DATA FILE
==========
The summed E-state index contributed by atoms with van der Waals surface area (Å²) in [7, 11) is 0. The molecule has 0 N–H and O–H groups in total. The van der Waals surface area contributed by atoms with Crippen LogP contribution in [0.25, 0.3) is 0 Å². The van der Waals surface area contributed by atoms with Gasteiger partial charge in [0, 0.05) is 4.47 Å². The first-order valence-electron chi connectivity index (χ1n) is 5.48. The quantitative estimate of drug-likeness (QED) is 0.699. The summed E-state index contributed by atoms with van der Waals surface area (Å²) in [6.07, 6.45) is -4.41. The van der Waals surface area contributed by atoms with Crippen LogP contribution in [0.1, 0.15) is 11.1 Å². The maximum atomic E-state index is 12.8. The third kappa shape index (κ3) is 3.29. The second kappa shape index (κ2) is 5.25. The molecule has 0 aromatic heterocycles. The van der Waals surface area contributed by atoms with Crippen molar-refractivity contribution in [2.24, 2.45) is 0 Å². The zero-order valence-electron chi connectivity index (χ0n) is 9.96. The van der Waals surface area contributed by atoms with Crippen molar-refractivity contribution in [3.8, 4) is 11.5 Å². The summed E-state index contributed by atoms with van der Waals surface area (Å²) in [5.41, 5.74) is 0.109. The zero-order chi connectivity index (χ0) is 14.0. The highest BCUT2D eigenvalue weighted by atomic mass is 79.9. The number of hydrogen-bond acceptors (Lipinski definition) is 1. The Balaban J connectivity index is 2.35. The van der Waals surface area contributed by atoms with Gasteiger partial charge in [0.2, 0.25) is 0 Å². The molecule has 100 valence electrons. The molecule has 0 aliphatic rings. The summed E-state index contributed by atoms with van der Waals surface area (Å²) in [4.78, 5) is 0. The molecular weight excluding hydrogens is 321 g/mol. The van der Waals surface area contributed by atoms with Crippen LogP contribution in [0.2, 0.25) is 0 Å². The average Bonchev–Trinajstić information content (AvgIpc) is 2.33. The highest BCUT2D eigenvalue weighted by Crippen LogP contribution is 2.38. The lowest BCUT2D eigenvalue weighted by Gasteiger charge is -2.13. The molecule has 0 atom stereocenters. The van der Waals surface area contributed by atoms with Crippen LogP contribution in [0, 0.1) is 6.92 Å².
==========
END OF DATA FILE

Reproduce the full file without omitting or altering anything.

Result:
The summed E-state index contributed by atoms with van der Waals surface area (Å²) in [7, 11) is 0. The molecule has 0 N–H and O–H groups in total. The van der Waals surface area contributed by atoms with Crippen LogP contribution in [0.25, 0.3) is 0 Å². The van der Waals surface area contributed by atoms with Gasteiger partial charge in [0, 0.05) is 4.47 Å². The first-order valence-electron chi connectivity index (χ1n) is 5.48. The quantitative estimate of drug-likeness (QED) is 0.699. The summed E-state index contributed by atoms with van der Waals surface area (Å²) in [6.07, 6.45) is -4.41. The van der Waals surface area contributed by atoms with Crippen LogP contribution in [0.1, 0.15) is 11.1 Å². The maximum atomic E-state index is 12.8. The third kappa shape index (κ3) is 3.29. The second kappa shape index (κ2) is 5.25. The molecule has 0 aromatic heterocycles. The van der Waals surface area contributed by atoms with Crippen molar-refractivity contribution in [2.24, 2.45) is 0 Å². The zero-order valence-electron chi connectivity index (χ0n) is 9.96. The van der Waals surface area contributed by atoms with Crippen molar-refractivity contribution in [3.8, 4) is 11.5 Å². The summed E-state index contributed by atoms with van der Waals surface area (Å²) in [5.41, 5.74) is 0.109. The zero-order chi connectivity index (χ0) is 14.0. The highest BCUT2D eigenvalue weighted by atomic mass is 79.9. The number of hydrogen-bond acceptors (Lipinski definition) is 1. The Balaban J connectivity index is 2.35. The van der Waals surface area contributed by atoms with Gasteiger partial charge in [0.2, 0.25) is 0 Å². The molecule has 100 valence electrons. The molecule has 0 aliphatic rings. The summed E-state index contributed by atoms with van der Waals surface area (Å²) in [4.78, 5) is 0. The molecular weight excluding hydrogens is 321 g/mol. The van der Waals surface area contributed by atoms with Crippen LogP contribution in [0.2, 0.25) is 0 Å². The average Bonchev–Trinajstić information content (AvgIpc) is 2.33. The highest BCUT2D eigenvalue weighted by Crippen LogP contribution is 2.38. The lowest BCUT2D eigenvalue weighted by Gasteiger charge is -2.13. The molecule has 0 atom stereocenters. The van der Waals surface area contributed by atoms with Crippen LogP contribution in [0, 0.1) is 6.92 Å².